A resource from the leaders in simulation training.

Hey Troubleshooters! Welcome back once again to TST. Thanks for spending this time with us.

Lately we’ve been posting about hot topics in manufacturing training. We began this series with a quick overview of learning management systems (LMS). Then in Part 2, we spent a little time on microlearning. Part 3 was all about gamification, and why manufacturing training is definitely headed in this direction.

Today, we’re taking a look at simulations, an up-to-the-minute trend in manufacturing for a number of very good reasons.

What is simulation-based manufacturing training?

In case you’re just stumbling onto us now, and you don’t know what simulation-based training is, it’s training using a simulated environment for learning, instead of training in the real world or on the job.

Why use simulation training? Well, it’s ideal for any dangerous job or high-risk task, whether that risk is to human life or expensive equipment. A simulated learning environment is a safe place for rookies to make mistakes and learn from them, and to log hours and hours of practice until they are ready for the real thing.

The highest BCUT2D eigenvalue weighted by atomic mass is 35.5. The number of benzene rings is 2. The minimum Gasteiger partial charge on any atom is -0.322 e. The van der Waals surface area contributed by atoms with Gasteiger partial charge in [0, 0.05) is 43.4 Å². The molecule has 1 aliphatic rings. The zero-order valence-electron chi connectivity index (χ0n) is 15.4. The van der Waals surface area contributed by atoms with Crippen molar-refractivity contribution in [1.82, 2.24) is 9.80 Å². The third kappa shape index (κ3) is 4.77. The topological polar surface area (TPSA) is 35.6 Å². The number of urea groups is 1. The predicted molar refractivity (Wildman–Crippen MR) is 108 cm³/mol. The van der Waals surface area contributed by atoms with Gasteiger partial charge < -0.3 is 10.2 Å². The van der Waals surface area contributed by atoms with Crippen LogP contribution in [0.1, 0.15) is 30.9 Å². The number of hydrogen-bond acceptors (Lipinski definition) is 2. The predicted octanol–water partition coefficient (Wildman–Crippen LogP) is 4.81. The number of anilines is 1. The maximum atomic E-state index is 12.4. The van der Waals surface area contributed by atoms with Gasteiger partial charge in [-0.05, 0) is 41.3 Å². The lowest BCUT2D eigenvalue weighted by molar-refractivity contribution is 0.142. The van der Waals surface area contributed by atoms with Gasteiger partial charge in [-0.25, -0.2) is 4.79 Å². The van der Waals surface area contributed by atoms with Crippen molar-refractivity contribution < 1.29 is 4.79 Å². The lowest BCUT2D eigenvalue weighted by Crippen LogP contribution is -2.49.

Simulation can either be physical or computer-based. A physical simulator is an actual structure that imitates real life, such as a flight simulator. Airline pilots and astronauts have long been training using these physical simulators. Surgeons learning a new operation that could be dangerous to patients also use simulators. (In fact, simulations are widely used in the medical world.)

In the manufacturing industry, actual production-line equipment is often retired from the line and used as a simulator for training maintenance professionals to repair it. (This does have its drawbacks, as we will see later.)

The second kind of simulation training is computer-based. Recent advances in computer technology have made computer-based simulation training a very credible option. As in the gaming world, simulation software has the capacity for extreme realism, using 3D, virtual reality, augmented reality and mixed reality to create a virtual environment that is very close to the real thing, only safe. (We’ll be talking more about VR, AR, and MR in upcoming posts.)

Computer-based simulation training

Physical simulators have been around for nearly a century (the first flight simulator, the Link Trainer, was built in 1929), and so they are not really what you’d call news!

On the other hand, computer-based simulation training is a much more recent trend. Its growing popularity is due to the fact that it offers a number of significant benefits over physical simulation, particularly in manufacturing training.

Advantages of computer-based versus physical simulation

  1. No production downtime. Computer-based simulation doesn’t require shutting down a production line (and maybe missing quotas) while you teach electrical troubleshooting of manufacturing equipment on actual machinery.